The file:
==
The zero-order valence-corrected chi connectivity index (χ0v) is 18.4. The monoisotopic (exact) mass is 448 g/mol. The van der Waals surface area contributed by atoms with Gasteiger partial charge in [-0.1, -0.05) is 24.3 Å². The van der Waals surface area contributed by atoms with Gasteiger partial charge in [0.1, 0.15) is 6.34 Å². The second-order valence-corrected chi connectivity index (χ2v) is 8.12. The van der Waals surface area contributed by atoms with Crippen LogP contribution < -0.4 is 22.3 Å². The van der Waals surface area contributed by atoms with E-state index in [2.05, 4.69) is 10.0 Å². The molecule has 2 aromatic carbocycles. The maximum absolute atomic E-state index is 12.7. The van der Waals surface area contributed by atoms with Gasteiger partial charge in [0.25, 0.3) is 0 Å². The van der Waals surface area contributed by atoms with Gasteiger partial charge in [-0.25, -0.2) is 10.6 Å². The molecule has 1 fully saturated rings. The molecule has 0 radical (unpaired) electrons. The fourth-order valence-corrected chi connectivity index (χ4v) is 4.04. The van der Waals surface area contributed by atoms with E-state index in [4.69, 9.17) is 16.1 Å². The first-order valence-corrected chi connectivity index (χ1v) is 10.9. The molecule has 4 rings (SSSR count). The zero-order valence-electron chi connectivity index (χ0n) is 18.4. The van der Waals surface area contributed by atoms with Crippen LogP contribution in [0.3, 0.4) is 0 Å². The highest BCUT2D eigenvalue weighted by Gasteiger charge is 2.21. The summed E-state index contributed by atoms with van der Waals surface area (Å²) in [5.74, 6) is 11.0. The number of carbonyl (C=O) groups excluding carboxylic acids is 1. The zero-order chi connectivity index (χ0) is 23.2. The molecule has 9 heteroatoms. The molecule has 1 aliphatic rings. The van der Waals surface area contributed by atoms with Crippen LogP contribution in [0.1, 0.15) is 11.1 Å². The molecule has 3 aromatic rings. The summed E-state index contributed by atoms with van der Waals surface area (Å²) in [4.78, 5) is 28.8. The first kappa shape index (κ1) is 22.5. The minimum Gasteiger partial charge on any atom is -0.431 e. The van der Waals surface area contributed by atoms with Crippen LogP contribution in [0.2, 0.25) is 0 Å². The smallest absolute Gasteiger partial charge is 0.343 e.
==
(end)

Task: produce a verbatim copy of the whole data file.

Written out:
The zero-order valence-corrected chi connectivity index (χ0v) is 18.4. The monoisotopic (exact) mass is 448 g/mol. The van der Waals surface area contributed by atoms with Gasteiger partial charge in [-0.1, -0.05) is 24.3 Å². The van der Waals surface area contributed by atoms with Gasteiger partial charge in [0.1, 0.15) is 6.34 Å². The second-order valence-corrected chi connectivity index (χ2v) is 8.12. The van der Waals surface area contributed by atoms with Crippen LogP contribution < -0.4 is 22.3 Å². The van der Waals surface area contributed by atoms with E-state index in [2.05, 4.69) is 10.0 Å². The molecule has 2 aromatic carbocycles. The maximum absolute atomic E-state index is 12.7. The van der Waals surface area contributed by atoms with Gasteiger partial charge in [0.25, 0.3) is 0 Å². The van der Waals surface area contributed by atoms with Gasteiger partial charge in [-0.25, -0.2) is 10.6 Å². The molecule has 1 fully saturated rings. The molecule has 0 radical (unpaired) electrons. The fourth-order valence-corrected chi connectivity index (χ4v) is 4.04. The van der Waals surface area contributed by atoms with E-state index in [4.69, 9.17) is 16.1 Å². The first-order valence-corrected chi connectivity index (χ1v) is 10.9. The molecule has 4 rings (SSSR count). The zero-order valence-electron chi connectivity index (χ0n) is 18.4. The van der Waals surface area contributed by atoms with Crippen LogP contribution in [0.3, 0.4) is 0 Å². The highest BCUT2D eigenvalue weighted by Gasteiger charge is 2.21. The summed E-state index contributed by atoms with van der Waals surface area (Å²) in [5.74, 6) is 11.0. The number of carbonyl (C=O) groups excluding carboxylic acids is 1. The zero-order chi connectivity index (χ0) is 23.2. The molecule has 9 heteroatoms. The molecule has 1 aliphatic rings. The van der Waals surface area contributed by atoms with Crippen LogP contribution in [0.1, 0.15) is 11.1 Å². The molecule has 3 aromatic rings. The summed E-state index contributed by atoms with van der Waals surface area (Å²) in [4.78, 5) is 28.8. The first kappa shape index (κ1) is 22.5. The minimum Gasteiger partial charge on any atom is -0.431 e. The van der Waals surface area contributed by atoms with Crippen LogP contribution in [0.2, 0.25) is 0 Å². The smallest absolute Gasteiger partial charge is 0.343 e.